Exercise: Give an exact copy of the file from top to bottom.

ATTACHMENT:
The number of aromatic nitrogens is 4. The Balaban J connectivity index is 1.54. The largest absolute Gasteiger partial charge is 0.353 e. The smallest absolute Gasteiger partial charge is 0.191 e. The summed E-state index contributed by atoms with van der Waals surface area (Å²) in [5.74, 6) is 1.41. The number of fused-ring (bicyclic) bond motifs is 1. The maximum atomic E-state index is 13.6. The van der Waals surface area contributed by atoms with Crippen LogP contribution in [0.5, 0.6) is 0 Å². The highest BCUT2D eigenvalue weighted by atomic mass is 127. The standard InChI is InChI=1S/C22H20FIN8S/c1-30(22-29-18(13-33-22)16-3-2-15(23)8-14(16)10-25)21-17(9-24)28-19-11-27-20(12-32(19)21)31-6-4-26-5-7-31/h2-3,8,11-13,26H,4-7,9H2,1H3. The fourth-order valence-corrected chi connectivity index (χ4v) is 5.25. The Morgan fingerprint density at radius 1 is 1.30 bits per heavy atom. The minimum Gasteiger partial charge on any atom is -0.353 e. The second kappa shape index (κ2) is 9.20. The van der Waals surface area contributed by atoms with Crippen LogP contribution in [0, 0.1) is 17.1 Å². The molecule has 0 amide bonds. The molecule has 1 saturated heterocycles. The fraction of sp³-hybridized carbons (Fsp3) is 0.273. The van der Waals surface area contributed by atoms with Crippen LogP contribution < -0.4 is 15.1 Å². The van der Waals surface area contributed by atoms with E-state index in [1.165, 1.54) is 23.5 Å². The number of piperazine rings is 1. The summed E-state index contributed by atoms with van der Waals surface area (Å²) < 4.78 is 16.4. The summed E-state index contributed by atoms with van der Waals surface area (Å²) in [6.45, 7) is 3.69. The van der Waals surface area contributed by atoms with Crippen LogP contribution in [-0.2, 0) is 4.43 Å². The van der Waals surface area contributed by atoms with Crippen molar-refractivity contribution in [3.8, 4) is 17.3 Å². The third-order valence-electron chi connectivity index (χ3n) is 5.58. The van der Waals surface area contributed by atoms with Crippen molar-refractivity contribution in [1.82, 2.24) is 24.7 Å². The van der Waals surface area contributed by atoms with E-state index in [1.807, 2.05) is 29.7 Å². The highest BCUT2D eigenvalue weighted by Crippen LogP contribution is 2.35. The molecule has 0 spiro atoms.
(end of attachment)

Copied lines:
The number of aromatic nitrogens is 4. The Balaban J connectivity index is 1.54. The largest absolute Gasteiger partial charge is 0.353 e. The smallest absolute Gasteiger partial charge is 0.191 e. The summed E-state index contributed by atoms with van der Waals surface area (Å²) in [5.74, 6) is 1.41. The number of fused-ring (bicyclic) bond motifs is 1. The maximum atomic E-state index is 13.6. The van der Waals surface area contributed by atoms with Crippen LogP contribution in [0.5, 0.6) is 0 Å². The highest BCUT2D eigenvalue weighted by atomic mass is 127. The standard InChI is InChI=1S/C22H20FIN8S/c1-30(22-29-18(13-33-22)16-3-2-15(23)8-14(16)10-25)21-17(9-24)28-19-11-27-20(12-32(19)21)31-6-4-26-5-7-31/h2-3,8,11-13,26H,4-7,9H2,1H3. The fourth-order valence-corrected chi connectivity index (χ4v) is 5.25. The Morgan fingerprint density at radius 1 is 1.30 bits per heavy atom. The minimum Gasteiger partial charge on any atom is -0.353 e. The second kappa shape index (κ2) is 9.20. The van der Waals surface area contributed by atoms with Crippen LogP contribution in [0, 0.1) is 17.1 Å². The molecule has 0 amide bonds. The molecule has 1 saturated heterocycles. The fraction of sp³-hybridized carbons (Fsp3) is 0.273. The van der Waals surface area contributed by atoms with Crippen LogP contribution < -0.4 is 15.1 Å². The van der Waals surface area contributed by atoms with E-state index in [1.165, 1.54) is 23.5 Å². The number of piperazine rings is 1. The summed E-state index contributed by atoms with van der Waals surface area (Å²) < 4.78 is 16.4. The summed E-state index contributed by atoms with van der Waals surface area (Å²) in [6.45, 7) is 3.69. The van der Waals surface area contributed by atoms with Crippen LogP contribution in [-0.2, 0) is 4.43 Å². The van der Waals surface area contributed by atoms with Crippen molar-refractivity contribution in [3.8, 4) is 17.3 Å². The third-order valence-electron chi connectivity index (χ3n) is 5.58. The van der Waals surface area contributed by atoms with Crippen molar-refractivity contribution in [1.82, 2.24) is 24.7 Å². The van der Waals surface area contributed by atoms with E-state index in [1.807, 2.05) is 29.7 Å². The highest BCUT2D eigenvalue weighted by Crippen LogP contribution is 2.35. The molecule has 0 spiro atoms.